Access Type

Open Access Dissertation

Date of Award


Degree Type


Degree Name




First Advisor

Arthur Marotti


Literary scholars consider Jonson's treatment of women "uninspiring" and "misogynistic." Surprisingly enough, however, there are no studies of Jonson's women to verify this categorization. This dissertation addresses the oversight, analyzing the female characters in the plays Jonson wrote during the Elizabethan period and revealing what prevailing scholarship has missed in Jonson's work: his individuated and layered characterizations of women, his playful use of gender and use of playful gender, his destabilization of gender as an identity category. With each play and each female character Jonson created as guides, I dismantle the standard consensus on Jonson and women and challenge the generalizations limited focus on and analysis of his texts continues to perpetuate.

Attention to his representations of women is not only relevant but long overdue. The texts themselves reward that attention: in description and in detail, with the idiosyncratic speech and behavior patterns, the dramatic women differ recognizably from one another and from the idealizing or disparaging stereotypes traditionally populating Elizabethan plays. The interplay between theatrical verisimilitude (staged realism dependent on the layers of identity which include to whom characters speak, the content of that speech, and in which situation in which they find themselves...both in Jonson's plays and in Jonson's career) and social performance construction (the concept of socially manufactured and artificial norms determining gender identity) energizes my analysis of Jonson's theatrical and historical women.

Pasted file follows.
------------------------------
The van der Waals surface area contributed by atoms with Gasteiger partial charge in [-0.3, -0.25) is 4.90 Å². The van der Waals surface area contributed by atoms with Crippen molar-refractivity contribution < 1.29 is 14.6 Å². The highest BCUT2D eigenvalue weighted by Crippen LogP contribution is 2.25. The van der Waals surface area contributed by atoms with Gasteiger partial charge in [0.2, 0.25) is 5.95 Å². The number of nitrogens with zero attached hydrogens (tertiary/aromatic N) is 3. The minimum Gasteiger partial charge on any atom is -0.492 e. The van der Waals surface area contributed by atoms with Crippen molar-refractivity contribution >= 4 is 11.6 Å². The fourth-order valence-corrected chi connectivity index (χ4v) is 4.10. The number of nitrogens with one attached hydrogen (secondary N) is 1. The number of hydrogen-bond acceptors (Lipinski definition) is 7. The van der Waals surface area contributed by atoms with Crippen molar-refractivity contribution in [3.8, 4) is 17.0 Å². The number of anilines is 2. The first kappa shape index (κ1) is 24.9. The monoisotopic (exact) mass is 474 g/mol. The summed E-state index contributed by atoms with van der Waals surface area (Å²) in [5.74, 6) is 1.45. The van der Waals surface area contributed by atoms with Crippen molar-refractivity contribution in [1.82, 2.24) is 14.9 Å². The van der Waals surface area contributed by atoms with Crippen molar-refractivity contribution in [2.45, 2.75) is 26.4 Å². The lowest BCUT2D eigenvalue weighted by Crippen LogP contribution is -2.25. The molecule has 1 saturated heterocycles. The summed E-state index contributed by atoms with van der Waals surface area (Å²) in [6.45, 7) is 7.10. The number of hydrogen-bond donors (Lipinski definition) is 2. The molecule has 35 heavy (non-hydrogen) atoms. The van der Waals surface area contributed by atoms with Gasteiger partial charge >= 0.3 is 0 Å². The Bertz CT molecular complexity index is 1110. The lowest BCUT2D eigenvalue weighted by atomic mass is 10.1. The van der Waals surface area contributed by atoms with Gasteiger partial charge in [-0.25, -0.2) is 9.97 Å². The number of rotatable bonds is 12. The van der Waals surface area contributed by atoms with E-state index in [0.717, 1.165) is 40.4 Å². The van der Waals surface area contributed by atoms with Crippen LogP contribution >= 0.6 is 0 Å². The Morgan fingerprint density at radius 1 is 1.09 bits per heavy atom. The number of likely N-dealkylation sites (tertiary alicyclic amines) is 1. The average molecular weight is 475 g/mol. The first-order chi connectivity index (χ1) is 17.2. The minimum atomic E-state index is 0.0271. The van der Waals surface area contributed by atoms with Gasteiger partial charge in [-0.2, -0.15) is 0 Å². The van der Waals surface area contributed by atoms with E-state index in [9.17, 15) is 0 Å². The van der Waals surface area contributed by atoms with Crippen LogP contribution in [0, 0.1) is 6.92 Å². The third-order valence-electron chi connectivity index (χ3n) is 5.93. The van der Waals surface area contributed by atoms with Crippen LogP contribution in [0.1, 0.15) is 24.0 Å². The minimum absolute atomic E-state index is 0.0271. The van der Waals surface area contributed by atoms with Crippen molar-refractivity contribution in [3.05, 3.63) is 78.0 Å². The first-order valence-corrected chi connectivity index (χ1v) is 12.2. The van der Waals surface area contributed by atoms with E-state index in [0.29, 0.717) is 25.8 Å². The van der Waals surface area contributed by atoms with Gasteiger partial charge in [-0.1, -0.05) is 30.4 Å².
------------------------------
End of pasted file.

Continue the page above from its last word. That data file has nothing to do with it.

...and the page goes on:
This dissertation provides a first step toward a comprehensive treatment of Ben Jonson's female characters, patrons and performers and reveals that Jonson was much more innovative, open, realistic, and sensitive to gender identity, representation, and agency than has been allowed (or can be expected when so few of Jonson's plays are actually considered.) By presenting the complete spectrum of Jonson's representations and interactions with women in his Elizabeth plays, I not only correct distortions about this major author but also I provide the groundwork to reevaluate feminist Shakespearean commentary. Jonson's experimentation leads to a reconceptualization of representable gender and the evolution of dramaturgical realism, developments that culminate, of course, in modern dramatic art.